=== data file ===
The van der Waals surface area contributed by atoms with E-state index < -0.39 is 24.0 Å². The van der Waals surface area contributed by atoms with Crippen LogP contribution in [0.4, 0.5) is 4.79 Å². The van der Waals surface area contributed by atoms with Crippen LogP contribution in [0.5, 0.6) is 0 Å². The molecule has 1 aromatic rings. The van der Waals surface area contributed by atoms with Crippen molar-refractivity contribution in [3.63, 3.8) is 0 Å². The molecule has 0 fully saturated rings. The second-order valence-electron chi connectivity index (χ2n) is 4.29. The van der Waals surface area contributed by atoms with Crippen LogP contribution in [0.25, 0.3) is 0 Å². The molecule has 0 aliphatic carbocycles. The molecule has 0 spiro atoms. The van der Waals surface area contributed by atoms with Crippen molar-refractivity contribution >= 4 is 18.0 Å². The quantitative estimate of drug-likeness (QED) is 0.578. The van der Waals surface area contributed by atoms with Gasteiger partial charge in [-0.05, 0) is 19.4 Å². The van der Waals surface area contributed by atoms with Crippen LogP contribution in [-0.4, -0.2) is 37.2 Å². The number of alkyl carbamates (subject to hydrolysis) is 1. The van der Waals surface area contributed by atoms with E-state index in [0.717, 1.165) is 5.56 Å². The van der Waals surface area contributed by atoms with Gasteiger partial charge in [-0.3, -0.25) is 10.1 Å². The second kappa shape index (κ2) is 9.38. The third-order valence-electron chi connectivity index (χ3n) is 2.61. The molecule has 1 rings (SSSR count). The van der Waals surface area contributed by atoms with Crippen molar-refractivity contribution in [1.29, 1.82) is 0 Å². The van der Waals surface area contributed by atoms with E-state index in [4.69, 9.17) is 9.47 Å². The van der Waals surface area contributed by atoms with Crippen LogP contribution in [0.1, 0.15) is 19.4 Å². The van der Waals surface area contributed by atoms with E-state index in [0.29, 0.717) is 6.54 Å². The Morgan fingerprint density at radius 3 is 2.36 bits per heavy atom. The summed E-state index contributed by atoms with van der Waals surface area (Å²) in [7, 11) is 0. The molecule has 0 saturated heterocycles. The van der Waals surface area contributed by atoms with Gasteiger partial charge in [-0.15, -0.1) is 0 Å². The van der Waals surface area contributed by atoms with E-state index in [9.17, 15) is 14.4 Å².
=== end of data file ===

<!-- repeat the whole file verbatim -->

The van der Waals surface area contributed by atoms with E-state index < -0.39 is 24.0 Å². The van der Waals surface area contributed by atoms with Crippen LogP contribution in [0.4, 0.5) is 4.79 Å². The van der Waals surface area contributed by atoms with Crippen LogP contribution in [0.5, 0.6) is 0 Å². The molecule has 1 aromatic rings. The van der Waals surface area contributed by atoms with Crippen molar-refractivity contribution in [3.63, 3.8) is 0 Å². The molecule has 0 fully saturated rings. The second-order valence-electron chi connectivity index (χ2n) is 4.29. The van der Waals surface area contributed by atoms with Crippen LogP contribution in [0.25, 0.3) is 0 Å². The molecule has 0 aliphatic carbocycles. The molecule has 0 spiro atoms. The van der Waals surface area contributed by atoms with Crippen molar-refractivity contribution >= 4 is 18.0 Å². The quantitative estimate of drug-likeness (QED) is 0.578. The van der Waals surface area contributed by atoms with Gasteiger partial charge in [-0.05, 0) is 19.4 Å². The van der Waals surface area contributed by atoms with Crippen LogP contribution in [-0.4, -0.2) is 37.2 Å². The number of alkyl carbamates (subject to hydrolysis) is 1. The van der Waals surface area contributed by atoms with E-state index in [0.717, 1.165) is 5.56 Å². The van der Waals surface area contributed by atoms with Gasteiger partial charge in [-0.3, -0.25) is 10.1 Å². The second kappa shape index (κ2) is 9.38. The third-order valence-electron chi connectivity index (χ3n) is 2.61. The molecule has 1 rings (SSSR count). The van der Waals surface area contributed by atoms with Crippen molar-refractivity contribution in [1.29, 1.82) is 0 Å². The van der Waals surface area contributed by atoms with E-state index in [4.69, 9.17) is 9.47 Å². The van der Waals surface area contributed by atoms with Crippen LogP contribution in [0.1, 0.15) is 19.4 Å². The van der Waals surface area contributed by atoms with E-state index in [0.29, 0.717) is 6.54 Å². The Morgan fingerprint density at radius 3 is 2.36 bits per heavy atom. The summed E-state index contributed by atoms with van der Waals surface area (Å²) in [7, 11) is 0. The molecule has 0 saturated heterocycles. The van der Waals surface area contributed by atoms with Gasteiger partial charge in [-0.15, -0.1) is 0 Å². The van der Waals surface area contributed by atoms with E-state index in [9.17, 15) is 14.4 Å².